Getting behind the rate-taking curve can be lethal. If a company missed several years of normal rate taking and has to increase their rates by twenty to thirty percent in one year, they’ll lose premium volume and experience a reduction in policies in force.
Once premium decreases, expense ratios can become adverse without substantial accompanying decreases in underwriting expense. Much of that expense is fixed, or close to fixed making adequate decreases easy to achieve.
Those companies who had a poor underwriting year in 2013 should be reviewed closely before increasing your investment. A better investment would be with those companies who posted profits or near profits during 2013. As stated above, all numbers aren’t created equal, so due diligence is necessary.
Over the next few years it’s obvious if the “cat” levels stay at six percent or above several companies will suffer seemingly irreversible losses. Others will have a substantial opportunity to gain market share at profitable levels.
Some of this might be mitigated by the black box capabilities for rate adjustment, but the market competitive position will restrict the ability to “catch-up” quickly.
Worse yet, many of the companies who are behind on the rate adjustments to adverse catastrophe losses are also those companies who still are trying to understand “predictive modeling”. Under “predictive modeling” it is seemingly as important to underwriting profits to be able to accurately pre-determine length of retention as it is loss costs.
If those companies get their predictive modeling wrong and stumble on setting length of retention they may never recover the loss involved in their initial “teaser” premiums.
Companies that will be successful in the future, in the attention by establishing a “trust” sale, rather than going toe-to-toe on a “commodity” sale. Those companies will succeed by constructing their product to make it easier for the independent agent to be a “trusted counselor” rather than an “order taker”.
- If a personal lines property and casualty company has a combined ratio of 101 or less, that appears valid in all respects, and
- the company is actively engaged in predictive modeling and has been for more than a few months, and
- the company is truly committed to the independent agent and is willing to work to help the independent agent with a “trust” sale,
they appear to be a good place for you to consider an investment.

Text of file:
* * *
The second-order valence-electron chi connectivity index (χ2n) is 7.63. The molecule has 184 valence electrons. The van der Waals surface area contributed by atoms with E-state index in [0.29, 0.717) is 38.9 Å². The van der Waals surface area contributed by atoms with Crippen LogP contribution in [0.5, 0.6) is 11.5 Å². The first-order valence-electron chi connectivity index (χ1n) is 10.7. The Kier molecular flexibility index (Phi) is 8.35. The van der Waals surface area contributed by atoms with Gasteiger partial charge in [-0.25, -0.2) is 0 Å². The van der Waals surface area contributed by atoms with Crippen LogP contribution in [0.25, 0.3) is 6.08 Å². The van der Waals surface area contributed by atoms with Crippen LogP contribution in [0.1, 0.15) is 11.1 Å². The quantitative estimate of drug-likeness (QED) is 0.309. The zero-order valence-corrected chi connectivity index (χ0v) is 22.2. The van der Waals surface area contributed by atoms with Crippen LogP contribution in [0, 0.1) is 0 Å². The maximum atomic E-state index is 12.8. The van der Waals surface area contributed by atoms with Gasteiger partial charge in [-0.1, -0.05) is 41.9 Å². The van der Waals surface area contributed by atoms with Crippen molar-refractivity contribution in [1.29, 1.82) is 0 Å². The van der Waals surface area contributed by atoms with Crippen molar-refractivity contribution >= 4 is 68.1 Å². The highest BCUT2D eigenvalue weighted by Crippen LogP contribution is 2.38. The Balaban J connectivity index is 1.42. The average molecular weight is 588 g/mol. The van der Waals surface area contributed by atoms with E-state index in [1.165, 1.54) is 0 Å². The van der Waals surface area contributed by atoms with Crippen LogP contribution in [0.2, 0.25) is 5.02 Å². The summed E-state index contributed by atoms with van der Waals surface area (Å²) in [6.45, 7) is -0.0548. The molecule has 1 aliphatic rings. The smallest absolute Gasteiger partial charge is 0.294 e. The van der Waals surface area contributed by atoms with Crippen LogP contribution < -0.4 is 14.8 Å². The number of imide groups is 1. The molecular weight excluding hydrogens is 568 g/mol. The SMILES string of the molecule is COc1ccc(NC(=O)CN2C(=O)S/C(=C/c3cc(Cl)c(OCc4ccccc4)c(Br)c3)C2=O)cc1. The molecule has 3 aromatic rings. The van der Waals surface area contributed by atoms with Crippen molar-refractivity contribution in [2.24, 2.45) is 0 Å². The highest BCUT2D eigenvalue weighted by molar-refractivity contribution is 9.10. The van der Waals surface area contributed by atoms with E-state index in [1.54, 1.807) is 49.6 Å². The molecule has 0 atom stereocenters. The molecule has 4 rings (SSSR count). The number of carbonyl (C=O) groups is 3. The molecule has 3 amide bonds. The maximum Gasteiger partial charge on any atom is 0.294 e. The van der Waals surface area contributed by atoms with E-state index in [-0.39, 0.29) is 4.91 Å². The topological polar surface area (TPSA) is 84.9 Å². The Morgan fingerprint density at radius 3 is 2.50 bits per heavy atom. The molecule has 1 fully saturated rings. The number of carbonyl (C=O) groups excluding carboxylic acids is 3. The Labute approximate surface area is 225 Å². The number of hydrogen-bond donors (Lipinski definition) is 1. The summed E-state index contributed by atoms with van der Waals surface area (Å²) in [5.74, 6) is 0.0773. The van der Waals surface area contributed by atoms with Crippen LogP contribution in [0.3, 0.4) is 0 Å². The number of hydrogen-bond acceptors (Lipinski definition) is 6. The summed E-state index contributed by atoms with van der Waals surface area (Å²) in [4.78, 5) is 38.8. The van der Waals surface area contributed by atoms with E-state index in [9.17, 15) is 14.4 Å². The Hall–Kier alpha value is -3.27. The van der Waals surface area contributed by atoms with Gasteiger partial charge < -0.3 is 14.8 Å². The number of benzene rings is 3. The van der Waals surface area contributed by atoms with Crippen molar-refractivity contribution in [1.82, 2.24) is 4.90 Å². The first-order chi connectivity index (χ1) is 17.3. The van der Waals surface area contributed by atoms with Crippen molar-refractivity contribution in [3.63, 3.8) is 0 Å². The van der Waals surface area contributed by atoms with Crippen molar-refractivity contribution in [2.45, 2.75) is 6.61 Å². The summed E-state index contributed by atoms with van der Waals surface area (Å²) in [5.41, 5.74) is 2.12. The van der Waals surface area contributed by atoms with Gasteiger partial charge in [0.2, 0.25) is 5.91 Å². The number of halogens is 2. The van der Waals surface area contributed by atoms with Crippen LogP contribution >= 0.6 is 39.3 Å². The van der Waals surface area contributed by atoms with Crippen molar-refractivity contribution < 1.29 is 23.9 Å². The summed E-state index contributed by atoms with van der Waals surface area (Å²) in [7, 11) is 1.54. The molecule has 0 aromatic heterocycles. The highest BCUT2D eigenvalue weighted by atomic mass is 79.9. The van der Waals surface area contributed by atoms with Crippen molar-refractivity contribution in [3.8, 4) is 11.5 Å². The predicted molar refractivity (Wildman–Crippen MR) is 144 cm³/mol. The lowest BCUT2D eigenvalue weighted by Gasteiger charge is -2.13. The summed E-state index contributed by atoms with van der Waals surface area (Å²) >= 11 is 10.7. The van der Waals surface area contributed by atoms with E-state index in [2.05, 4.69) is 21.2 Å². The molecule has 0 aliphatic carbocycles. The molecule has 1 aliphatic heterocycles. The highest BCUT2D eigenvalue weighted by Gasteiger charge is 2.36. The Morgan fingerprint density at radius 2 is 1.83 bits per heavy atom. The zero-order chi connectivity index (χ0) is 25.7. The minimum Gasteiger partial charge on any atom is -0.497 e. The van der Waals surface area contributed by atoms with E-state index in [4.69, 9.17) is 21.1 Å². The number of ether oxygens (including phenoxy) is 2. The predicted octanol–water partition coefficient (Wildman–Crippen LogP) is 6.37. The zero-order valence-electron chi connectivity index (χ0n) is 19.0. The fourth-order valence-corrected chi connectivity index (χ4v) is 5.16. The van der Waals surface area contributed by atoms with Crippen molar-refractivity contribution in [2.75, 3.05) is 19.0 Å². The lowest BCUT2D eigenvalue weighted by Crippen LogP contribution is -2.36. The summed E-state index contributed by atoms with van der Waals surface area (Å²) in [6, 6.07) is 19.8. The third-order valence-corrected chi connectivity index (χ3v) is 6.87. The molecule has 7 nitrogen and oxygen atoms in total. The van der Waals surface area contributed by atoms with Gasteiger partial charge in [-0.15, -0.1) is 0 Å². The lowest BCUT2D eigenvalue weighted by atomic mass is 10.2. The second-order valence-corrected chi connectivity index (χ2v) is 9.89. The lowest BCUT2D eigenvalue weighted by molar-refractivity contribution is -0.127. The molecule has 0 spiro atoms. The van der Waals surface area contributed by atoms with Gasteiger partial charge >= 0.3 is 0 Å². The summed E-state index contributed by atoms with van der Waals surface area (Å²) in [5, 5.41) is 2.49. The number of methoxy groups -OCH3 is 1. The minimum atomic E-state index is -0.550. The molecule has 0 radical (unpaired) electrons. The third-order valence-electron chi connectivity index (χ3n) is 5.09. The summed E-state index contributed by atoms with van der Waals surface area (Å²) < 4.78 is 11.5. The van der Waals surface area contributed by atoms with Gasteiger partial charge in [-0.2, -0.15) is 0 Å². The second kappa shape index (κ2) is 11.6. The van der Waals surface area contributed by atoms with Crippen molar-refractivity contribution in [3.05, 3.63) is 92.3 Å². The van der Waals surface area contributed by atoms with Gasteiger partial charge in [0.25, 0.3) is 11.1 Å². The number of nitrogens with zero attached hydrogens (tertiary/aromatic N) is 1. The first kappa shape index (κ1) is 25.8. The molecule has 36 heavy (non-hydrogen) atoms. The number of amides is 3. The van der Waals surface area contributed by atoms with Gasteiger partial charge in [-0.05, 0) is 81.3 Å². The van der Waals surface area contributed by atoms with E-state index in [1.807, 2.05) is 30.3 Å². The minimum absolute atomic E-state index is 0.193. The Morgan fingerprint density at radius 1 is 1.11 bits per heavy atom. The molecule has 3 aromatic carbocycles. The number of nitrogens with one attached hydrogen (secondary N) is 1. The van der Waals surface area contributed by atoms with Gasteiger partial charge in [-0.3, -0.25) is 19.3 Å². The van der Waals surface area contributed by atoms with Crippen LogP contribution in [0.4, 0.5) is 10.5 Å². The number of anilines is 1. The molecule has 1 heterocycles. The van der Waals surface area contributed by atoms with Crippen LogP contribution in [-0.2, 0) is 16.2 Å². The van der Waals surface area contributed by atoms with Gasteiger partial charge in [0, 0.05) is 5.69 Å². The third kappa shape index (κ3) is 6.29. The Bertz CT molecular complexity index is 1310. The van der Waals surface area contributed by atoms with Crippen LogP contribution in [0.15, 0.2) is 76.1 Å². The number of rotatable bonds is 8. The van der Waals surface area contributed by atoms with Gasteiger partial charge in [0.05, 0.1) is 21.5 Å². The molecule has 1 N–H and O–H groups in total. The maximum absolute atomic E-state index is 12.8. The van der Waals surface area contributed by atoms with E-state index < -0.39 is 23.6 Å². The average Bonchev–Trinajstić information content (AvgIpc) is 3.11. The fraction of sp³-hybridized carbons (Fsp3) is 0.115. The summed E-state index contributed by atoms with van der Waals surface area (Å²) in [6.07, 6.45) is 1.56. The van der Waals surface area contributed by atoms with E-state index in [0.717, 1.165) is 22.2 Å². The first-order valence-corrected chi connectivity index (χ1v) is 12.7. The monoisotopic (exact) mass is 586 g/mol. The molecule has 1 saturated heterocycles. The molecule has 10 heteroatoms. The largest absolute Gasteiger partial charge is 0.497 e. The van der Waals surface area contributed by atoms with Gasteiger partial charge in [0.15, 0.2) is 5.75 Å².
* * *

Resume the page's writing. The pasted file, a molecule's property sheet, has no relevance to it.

If the company lacks one or more of the above, I would avoid them.
I’m not a financial advisor. I’m merely an insurance agent who has been watching companies succeed and fail for forty-four years. As always you’re responsible for doing your own due diligence and to take my advice purely as one man’s opinion.
About the Author
Jim Holm is the president of Enhanced Insurance, was National Agent of the Year for Metropolitan in 1993 and Midwest Agent of the Year for Travelers in 2011. He also serves as a founding board member of Surplus Lines Association of Minnesota.
COVID-19 and PCL property – a market on the rise?
By Alpa Bhakta, CEO of Butterfield Mortgages Limited
Over the last five years, demand for prime central London (PCL) property has been fairly inconsistent. Sudden peaks in interest from buyers could be followed by periods of stagnate price growth. Nonetheless, the advantages of PCL property investment, particularly by international investors, has remained well known.
Well-funded development and neighbourhood re-generation schemes, alongside an influx of overseas investment, has resulted in a vibrant market with a diverse range of opportunities for prospective buyers.
Nonetheless, the PCL market has not been immune to the impact of the COVID-19 pandemic. During the first half of the year, the lockdown meant physical valuations and onsite inspections could not take place. People in the UK were also discouraged from moving properties unless they found themselves in extreme circumstances.
However, as we now enter the final weeks of 2020, I believe there’re plenty of reasons to be optimistic about the future prospects of the PCL property market. Buyer demand has resulted in a new wave of activity, and this is resulting in significant house price growth. Indeed, it was recently revealed by Halifax that the average rate of house price growth in November was at a four-year high.